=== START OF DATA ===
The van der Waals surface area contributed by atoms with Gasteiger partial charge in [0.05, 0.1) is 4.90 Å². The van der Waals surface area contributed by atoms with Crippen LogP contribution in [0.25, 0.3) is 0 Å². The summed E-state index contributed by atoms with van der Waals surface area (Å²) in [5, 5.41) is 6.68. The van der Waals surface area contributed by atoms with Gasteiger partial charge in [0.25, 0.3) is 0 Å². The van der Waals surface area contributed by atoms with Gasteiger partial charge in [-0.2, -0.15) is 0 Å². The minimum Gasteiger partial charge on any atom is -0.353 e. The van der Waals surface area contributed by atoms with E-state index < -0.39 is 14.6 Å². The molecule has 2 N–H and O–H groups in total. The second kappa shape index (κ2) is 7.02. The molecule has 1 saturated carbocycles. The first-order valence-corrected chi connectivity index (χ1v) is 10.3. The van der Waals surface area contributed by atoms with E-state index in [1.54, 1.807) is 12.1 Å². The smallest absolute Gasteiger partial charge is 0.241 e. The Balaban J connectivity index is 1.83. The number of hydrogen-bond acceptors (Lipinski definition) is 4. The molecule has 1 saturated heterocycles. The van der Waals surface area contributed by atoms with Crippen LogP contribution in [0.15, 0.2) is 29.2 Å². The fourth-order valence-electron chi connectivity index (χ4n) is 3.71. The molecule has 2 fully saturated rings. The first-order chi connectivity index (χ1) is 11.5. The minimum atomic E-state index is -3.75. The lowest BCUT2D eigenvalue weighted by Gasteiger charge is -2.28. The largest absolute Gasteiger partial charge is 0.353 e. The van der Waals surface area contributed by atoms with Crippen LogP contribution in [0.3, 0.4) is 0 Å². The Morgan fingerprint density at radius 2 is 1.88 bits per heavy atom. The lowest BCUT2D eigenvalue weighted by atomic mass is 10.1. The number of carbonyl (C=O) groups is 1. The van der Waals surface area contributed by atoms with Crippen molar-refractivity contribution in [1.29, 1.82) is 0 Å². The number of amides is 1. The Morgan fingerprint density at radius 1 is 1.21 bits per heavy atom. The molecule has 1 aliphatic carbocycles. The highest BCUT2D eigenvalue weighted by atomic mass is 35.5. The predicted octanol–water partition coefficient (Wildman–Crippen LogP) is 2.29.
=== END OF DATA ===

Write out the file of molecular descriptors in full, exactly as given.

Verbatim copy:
The van der Waals surface area contributed by atoms with Gasteiger partial charge in [0.05, 0.1) is 4.90 Å². The van der Waals surface area contributed by atoms with Crippen LogP contribution in [0.25, 0.3) is 0 Å². The summed E-state index contributed by atoms with van der Waals surface area (Å²) in [5, 5.41) is 6.68. The van der Waals surface area contributed by atoms with Gasteiger partial charge in [0.25, 0.3) is 0 Å². The van der Waals surface area contributed by atoms with Gasteiger partial charge in [-0.2, -0.15) is 0 Å². The minimum Gasteiger partial charge on any atom is -0.353 e. The van der Waals surface area contributed by atoms with E-state index < -0.39 is 14.6 Å². The molecule has 2 N–H and O–H groups in total. The second kappa shape index (κ2) is 7.02. The molecule has 1 saturated carbocycles. The first-order valence-corrected chi connectivity index (χ1v) is 10.3. The van der Waals surface area contributed by atoms with E-state index in [1.54, 1.807) is 12.1 Å². The smallest absolute Gasteiger partial charge is 0.241 e. The Balaban J connectivity index is 1.83. The number of hydrogen-bond acceptors (Lipinski definition) is 4. The molecule has 1 saturated heterocycles. The van der Waals surface area contributed by atoms with Crippen LogP contribution in [0.15, 0.2) is 29.2 Å². The fourth-order valence-electron chi connectivity index (χ4n) is 3.71. The molecule has 2 fully saturated rings. The first-order chi connectivity index (χ1) is 11.5. The minimum atomic E-state index is -3.75. The lowest BCUT2D eigenvalue weighted by Gasteiger charge is -2.28. The largest absolute Gasteiger partial charge is 0.353 e. The van der Waals surface area contributed by atoms with Crippen LogP contribution in [0.3, 0.4) is 0 Å². The Morgan fingerprint density at radius 2 is 1.88 bits per heavy atom. The lowest BCUT2D eigenvalue weighted by atomic mass is 10.1. The number of carbonyl (C=O) groups is 1. The van der Waals surface area contributed by atoms with Crippen molar-refractivity contribution in [1.29, 1.82) is 0 Å². The number of amides is 1. The Morgan fingerprint density at radius 1 is 1.21 bits per heavy atom. The molecule has 1 aliphatic carbocycles. The highest BCUT2D eigenvalue weighted by atomic mass is 35.5. The predicted octanol–water partition coefficient (Wildman–Crippen LogP) is 2.29.